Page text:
I would like to reaffirm France’s commitment to combating impunity. We call on all states in the region to accede to the Rome Statute to enable the International Criminal Court to judge the perpetrators of these crimes. We consider, given the irreversible destruction that has been committed, that cultural genocide should be included in the scope of crimes against humanity. All perpetrators of war crimes and crimes against humanity must be prosecuted, including Daesh terrorists. And we believe it is essential that the Security Council refer the matter to the International Criminal Court.

More broadly, we all know that an overall political solution is needed to achieve the lasting and peaceful re-assimilation of minorities. That is why the international community must support the development of states that do not defend just a single community, but rather guarantee the coexistence of all sectors of society. Sectarianism breeds extremism. Only such “inclusive” states, which protect diversity and guarantee full civic rights for all, are capable of restoring the confidence of their people, especially minorities. An inclusive approach to minorities is crucial in order to resolve crises.

I shall take three examples:

In Iraq, the response to the terrorists is the unifying and reconciliation process initiated by Prime Minister al-Abadi, but that process needs to be stepped up. It is essential for a united, stable and peaceful Iraq.

In Syria, the issue of minorities is unfortunately exploited by a power that manipulates the jihadi threat to present itself as a protector against terrorism, when in fact it has triggered and been complicit in it. Once again, only an inclusive political solution with elements of the regime and the opposition, protecting the various communities and leading to a real democratic transition, will protect each and every person’s rights in future.

In Lebanon, the model of coexistence between communities established by the Constitution, the National Pact and the Taif Agreement has been weakened by the current institutional paralysis. We call upon the Lebanese people to elect in the shortest time possible a President who will guarantee the preservation of that model.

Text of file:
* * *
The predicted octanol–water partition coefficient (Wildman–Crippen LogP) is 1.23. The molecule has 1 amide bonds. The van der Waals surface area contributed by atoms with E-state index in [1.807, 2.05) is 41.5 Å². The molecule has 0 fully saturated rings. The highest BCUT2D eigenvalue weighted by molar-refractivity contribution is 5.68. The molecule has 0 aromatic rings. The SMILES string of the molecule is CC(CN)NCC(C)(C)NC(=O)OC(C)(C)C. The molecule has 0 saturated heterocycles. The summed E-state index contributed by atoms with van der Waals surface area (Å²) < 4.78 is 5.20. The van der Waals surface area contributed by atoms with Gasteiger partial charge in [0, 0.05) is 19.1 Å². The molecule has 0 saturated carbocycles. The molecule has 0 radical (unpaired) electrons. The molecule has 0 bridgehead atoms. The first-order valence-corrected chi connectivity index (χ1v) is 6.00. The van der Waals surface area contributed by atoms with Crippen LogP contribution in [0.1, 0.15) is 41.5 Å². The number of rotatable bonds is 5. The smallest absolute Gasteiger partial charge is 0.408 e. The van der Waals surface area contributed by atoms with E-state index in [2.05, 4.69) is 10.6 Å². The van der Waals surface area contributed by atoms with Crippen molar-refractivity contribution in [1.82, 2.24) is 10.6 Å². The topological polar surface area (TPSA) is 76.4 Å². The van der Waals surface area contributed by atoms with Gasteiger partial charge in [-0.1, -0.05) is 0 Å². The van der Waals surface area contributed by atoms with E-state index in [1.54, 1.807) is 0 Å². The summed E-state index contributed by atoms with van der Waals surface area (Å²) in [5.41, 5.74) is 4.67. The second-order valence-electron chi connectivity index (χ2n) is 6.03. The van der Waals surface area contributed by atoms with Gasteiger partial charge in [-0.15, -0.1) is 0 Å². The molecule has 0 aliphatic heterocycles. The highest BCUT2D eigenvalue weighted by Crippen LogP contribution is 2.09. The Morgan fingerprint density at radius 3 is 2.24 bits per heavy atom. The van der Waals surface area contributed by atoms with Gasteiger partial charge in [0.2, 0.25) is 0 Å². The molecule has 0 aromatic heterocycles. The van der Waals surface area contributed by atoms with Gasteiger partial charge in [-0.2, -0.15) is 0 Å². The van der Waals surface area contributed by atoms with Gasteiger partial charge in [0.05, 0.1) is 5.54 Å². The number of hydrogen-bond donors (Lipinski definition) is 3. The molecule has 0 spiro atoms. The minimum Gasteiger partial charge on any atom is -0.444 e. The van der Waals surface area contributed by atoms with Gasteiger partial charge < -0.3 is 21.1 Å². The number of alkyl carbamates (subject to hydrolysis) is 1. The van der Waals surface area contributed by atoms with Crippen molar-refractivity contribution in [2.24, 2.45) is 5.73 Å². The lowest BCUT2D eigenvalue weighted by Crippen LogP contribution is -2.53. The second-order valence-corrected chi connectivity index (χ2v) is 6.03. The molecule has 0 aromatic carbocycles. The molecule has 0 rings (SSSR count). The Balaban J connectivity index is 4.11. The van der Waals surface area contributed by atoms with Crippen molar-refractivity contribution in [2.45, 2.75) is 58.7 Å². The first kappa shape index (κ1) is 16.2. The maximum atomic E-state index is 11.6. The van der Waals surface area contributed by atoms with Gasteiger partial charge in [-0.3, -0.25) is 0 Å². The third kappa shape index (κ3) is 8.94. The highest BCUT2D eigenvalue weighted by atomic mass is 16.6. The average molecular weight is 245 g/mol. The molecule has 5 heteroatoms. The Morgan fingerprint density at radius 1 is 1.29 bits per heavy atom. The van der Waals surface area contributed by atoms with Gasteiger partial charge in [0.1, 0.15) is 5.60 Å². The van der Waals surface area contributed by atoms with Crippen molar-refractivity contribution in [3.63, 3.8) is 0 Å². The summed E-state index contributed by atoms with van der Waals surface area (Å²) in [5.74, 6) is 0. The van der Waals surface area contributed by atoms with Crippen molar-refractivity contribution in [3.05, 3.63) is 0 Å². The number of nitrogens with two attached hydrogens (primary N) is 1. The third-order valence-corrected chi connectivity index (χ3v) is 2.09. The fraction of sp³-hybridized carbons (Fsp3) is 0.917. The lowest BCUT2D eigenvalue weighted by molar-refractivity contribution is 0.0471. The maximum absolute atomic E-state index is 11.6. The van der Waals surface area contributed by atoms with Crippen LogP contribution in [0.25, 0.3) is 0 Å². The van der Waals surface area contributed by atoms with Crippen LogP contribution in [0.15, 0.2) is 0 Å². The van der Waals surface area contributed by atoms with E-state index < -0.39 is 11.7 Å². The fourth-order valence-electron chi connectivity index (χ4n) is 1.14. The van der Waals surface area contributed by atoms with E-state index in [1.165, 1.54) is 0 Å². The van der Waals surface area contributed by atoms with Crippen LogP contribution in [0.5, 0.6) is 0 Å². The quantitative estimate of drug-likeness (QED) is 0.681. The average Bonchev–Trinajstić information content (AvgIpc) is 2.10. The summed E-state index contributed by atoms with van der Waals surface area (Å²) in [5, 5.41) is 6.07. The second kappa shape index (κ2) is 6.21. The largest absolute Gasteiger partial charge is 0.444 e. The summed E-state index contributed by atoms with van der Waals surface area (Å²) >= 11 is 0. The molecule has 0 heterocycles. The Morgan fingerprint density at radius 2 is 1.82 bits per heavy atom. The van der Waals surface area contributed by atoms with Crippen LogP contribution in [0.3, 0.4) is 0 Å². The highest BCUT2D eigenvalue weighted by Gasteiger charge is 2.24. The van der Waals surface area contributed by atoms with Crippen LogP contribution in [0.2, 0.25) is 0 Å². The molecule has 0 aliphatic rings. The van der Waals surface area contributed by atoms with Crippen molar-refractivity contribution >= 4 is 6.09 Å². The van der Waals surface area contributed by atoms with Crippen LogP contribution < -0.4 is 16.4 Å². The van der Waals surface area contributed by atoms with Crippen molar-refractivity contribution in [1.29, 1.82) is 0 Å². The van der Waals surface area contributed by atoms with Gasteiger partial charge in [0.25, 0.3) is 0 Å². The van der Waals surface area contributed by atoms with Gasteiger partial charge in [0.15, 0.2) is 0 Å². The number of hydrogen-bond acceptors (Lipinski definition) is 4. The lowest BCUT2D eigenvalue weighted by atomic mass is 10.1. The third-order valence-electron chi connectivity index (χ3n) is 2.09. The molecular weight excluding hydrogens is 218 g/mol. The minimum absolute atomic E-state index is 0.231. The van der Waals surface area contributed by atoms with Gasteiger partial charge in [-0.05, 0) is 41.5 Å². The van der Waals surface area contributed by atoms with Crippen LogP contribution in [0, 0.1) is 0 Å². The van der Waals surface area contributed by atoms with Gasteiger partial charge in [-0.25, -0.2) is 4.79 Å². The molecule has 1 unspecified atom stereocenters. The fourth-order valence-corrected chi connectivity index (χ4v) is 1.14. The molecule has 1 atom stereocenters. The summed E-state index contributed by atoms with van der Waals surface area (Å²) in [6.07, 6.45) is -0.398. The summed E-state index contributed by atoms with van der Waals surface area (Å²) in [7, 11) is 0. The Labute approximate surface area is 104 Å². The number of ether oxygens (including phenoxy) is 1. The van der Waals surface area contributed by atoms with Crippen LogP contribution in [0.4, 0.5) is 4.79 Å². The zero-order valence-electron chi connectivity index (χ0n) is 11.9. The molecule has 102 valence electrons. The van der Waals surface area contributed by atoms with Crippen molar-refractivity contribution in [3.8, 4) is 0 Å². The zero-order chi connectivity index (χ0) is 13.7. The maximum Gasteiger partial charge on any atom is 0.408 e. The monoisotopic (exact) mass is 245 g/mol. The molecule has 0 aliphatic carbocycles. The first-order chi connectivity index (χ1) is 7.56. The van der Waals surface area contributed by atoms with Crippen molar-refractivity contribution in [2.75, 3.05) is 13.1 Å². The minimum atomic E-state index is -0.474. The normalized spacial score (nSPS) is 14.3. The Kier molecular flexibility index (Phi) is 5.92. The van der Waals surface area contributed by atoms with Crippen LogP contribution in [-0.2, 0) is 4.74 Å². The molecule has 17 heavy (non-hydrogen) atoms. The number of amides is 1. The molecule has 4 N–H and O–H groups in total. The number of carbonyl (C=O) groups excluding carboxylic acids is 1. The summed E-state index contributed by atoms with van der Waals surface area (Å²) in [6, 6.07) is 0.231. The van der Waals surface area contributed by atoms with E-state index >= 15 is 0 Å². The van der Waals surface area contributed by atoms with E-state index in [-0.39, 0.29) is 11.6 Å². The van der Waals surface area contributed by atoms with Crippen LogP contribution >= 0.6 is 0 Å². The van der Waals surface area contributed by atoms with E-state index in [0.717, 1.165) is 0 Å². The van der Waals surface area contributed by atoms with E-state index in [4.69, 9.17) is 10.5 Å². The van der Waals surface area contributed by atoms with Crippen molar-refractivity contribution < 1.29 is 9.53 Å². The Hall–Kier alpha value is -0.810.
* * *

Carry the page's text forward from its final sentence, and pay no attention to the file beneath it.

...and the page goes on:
For what the comparison is worth, let us think back to Yugoslavia: the breakup of the state that protected minorities led to a renewed surge in violence against them. Today, on behalf of my country, I suggest and request that the Secretary-General of the United Nations present to the Security Council an action charter to address the situation of minorities in the Middle East. The international community needs a detailed roadmap in order to implement its response.

This charter could be structured around the four components that I have mentioned. Firstly, humanitarian support: United Nations agencies, especially UNHCR, must focus even more heavily on the return of minorities. Secondly, concerning military action: this issue of returning minorities must be incorporated into the strategy of the Coalition and local forces. Thirdly, in combating impunity: the perpetrators of war crimes and crimes against humanity must be judged by the International Criminal Court. Lastly, in political terms: we must strengthen the unifying policy in Iraq and promote an inclusive political transition in Syria, and more generally we must advocate for inclusive Governments, I think about Libya, Yemen and elsewhere.

I welcome the announcement by the Secretary-General on the creation of a Panel of Eminent Persons to look into this crucial issue. I propose that their priority task be to draw up the action charter. France is prepared to host an international Conference for the presentation of the Panel’s conclusions.

Ladies and gentlemen,

The general public, that is, ordinary citizens, are wondering how so many countries gathered here together, who call themselves the “United Nations”, have so far been unable to tackle terrorism and eradicate it. These citizens are right. The meeting of our Council will prove useful if it is not simply a warning cry, but also a specific call for action. Action focused on a single goal: preserving the age-old diversity of this whole region and enabling persecuted minorities to return permanently to their own land.

That is the appeal, one of gravity and hope, that I make today on behalf of France.